The PAC in question is called the Fraternity and Sorority Political Action Committee, but we're going to call it FratPAC, because that's funnier. Begun in the 2006 political cycle, FratPAC has raised between $300,000 and $500,000 every election cycle since that midterm election, giving nearly two-thirds of the group's donations to Republican candidates. Unsurprisingly, “the vast majority of recipients of this money were members of Greek letter organizations during their collegiate years.”
Okay, so why is this group pretty wild? It just single-handedly killed an anti-hazing bill circulating in the House. Last fall, Representative Frederica Wilson joined the family of a Harrison Kowiak—a pledge who was killed during a Hell Night event at Lenoir Rhyne—in calling for federal restrictions on fraternity hazing. But Wilson has since backed off, and no legislation is forthcoming, because, according to Bloomberg, FratPAC did what PACs do best: Pressure congressmen.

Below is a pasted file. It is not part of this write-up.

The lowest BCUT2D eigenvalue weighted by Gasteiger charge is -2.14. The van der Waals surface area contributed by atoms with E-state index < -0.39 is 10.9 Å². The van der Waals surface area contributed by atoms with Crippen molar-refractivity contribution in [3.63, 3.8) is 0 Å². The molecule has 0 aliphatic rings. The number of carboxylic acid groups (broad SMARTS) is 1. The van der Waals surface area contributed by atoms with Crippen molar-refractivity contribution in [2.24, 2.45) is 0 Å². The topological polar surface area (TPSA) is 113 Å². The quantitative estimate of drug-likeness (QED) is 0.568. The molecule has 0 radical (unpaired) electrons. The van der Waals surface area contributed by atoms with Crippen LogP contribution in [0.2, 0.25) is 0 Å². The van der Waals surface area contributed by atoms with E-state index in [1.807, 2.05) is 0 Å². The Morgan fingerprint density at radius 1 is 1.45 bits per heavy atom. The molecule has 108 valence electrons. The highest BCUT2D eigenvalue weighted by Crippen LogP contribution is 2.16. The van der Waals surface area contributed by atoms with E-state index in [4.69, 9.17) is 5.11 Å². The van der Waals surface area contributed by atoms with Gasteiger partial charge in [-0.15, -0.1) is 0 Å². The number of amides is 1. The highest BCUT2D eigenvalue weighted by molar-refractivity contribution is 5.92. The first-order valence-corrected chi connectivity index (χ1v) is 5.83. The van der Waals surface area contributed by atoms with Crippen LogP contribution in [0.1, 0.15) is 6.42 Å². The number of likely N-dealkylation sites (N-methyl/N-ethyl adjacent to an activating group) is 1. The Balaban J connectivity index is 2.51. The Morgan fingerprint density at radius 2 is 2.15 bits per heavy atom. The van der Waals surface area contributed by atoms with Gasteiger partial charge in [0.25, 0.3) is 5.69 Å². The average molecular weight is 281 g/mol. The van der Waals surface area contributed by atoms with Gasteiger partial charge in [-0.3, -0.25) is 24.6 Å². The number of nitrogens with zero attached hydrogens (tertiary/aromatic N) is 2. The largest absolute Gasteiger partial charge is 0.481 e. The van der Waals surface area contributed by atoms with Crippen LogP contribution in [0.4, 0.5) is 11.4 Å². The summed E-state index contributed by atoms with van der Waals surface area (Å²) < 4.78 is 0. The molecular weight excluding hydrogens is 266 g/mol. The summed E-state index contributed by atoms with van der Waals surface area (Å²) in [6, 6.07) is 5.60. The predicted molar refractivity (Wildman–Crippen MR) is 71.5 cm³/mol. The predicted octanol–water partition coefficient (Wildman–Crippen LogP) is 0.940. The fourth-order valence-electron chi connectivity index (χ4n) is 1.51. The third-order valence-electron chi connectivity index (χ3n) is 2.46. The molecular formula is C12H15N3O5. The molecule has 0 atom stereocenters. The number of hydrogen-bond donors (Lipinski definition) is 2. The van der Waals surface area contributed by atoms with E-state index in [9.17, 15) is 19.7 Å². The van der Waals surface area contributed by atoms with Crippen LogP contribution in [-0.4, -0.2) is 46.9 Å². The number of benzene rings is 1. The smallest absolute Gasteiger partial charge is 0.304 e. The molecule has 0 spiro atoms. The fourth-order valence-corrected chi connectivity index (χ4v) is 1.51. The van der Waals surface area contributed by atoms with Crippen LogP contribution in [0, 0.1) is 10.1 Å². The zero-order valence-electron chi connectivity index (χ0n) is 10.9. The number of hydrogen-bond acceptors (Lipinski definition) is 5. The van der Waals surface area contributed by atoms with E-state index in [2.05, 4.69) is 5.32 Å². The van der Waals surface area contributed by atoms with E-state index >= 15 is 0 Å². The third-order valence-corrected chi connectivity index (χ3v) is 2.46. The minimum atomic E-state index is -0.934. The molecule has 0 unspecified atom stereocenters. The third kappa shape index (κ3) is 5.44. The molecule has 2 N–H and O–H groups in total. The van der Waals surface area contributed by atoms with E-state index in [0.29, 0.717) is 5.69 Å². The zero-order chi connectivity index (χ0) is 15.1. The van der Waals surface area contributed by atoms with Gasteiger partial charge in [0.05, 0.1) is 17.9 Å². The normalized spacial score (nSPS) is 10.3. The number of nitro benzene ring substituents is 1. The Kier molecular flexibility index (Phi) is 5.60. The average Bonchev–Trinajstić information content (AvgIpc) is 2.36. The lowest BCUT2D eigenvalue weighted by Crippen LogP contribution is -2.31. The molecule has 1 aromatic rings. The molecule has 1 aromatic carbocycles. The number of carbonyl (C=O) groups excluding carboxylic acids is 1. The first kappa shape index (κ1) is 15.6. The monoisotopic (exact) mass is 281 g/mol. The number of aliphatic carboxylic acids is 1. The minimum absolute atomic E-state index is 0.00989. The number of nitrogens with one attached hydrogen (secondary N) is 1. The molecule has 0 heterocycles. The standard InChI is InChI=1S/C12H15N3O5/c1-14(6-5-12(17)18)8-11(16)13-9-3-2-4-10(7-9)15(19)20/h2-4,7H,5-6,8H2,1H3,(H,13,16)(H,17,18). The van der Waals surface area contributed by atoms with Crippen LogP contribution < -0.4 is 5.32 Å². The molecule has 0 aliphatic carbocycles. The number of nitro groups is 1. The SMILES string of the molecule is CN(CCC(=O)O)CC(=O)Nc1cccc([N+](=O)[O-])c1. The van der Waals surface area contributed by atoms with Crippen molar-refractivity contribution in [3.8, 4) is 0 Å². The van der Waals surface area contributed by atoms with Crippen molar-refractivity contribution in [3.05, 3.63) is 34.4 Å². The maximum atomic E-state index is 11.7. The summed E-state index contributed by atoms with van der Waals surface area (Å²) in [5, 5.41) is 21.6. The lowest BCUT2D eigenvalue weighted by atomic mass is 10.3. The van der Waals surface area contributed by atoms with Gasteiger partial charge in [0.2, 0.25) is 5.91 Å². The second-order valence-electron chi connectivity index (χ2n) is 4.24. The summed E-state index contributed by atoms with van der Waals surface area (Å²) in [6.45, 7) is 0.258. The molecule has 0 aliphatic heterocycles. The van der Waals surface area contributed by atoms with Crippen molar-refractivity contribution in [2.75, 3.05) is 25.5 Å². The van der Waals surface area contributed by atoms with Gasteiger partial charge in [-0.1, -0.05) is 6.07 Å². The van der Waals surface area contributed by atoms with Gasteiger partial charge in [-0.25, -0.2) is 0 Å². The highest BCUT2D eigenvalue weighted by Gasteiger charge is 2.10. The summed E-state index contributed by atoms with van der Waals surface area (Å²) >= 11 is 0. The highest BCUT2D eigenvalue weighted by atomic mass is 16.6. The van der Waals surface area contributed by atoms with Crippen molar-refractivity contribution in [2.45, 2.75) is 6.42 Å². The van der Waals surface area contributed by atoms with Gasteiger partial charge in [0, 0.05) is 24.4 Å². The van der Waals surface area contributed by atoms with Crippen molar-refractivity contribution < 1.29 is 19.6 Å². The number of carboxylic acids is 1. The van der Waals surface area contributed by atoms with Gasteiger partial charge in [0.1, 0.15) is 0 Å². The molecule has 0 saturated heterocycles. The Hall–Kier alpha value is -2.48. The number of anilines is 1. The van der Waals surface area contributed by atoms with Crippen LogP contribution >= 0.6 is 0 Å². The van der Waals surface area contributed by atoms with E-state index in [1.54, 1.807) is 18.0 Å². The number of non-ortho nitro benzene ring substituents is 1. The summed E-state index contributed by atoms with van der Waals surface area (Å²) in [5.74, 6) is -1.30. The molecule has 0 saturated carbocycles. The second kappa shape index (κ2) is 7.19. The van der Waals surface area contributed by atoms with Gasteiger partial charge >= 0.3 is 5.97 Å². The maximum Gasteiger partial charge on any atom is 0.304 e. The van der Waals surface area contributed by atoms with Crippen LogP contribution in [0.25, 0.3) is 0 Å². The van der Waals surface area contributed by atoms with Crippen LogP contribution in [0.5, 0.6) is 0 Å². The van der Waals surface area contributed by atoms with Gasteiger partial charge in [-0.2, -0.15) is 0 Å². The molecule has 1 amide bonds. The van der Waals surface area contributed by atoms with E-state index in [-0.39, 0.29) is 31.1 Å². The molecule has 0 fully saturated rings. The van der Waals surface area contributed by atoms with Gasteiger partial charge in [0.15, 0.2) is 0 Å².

As Wilson vowed to deny financial aid to students who engage in hazing, Kowiak applauded. What Kowiak didn’t know was that, behind the scenes, the fraternity industry’s political arm, known as “FratPAC,” had been pressing Wilson to back off. Today, 19 months after Wilson first promised an anti-hazing bill, she hasn’t filed one.
“Their opposition is very influential,” said Diane Watson, a former Democratic member of Congress from California,
Wilson received a grand from FratPAC last year.
Anyway, it should be noted that FratPAC began with an incredibly narrow focus: To “reform tax law to allow fraternities to use funds donated as charitable contributions to allow the installation of fire sprinklers.” It's since grown into this really influential body, working on politicians who, often, were members of fraternities and sororities themselves.
Thoughts on Greek life having this particular kind of voice in D.C.? Should the PAC advocate against hazing legislation? Discuss in the comments.
[H/T: The Atlantic Wire]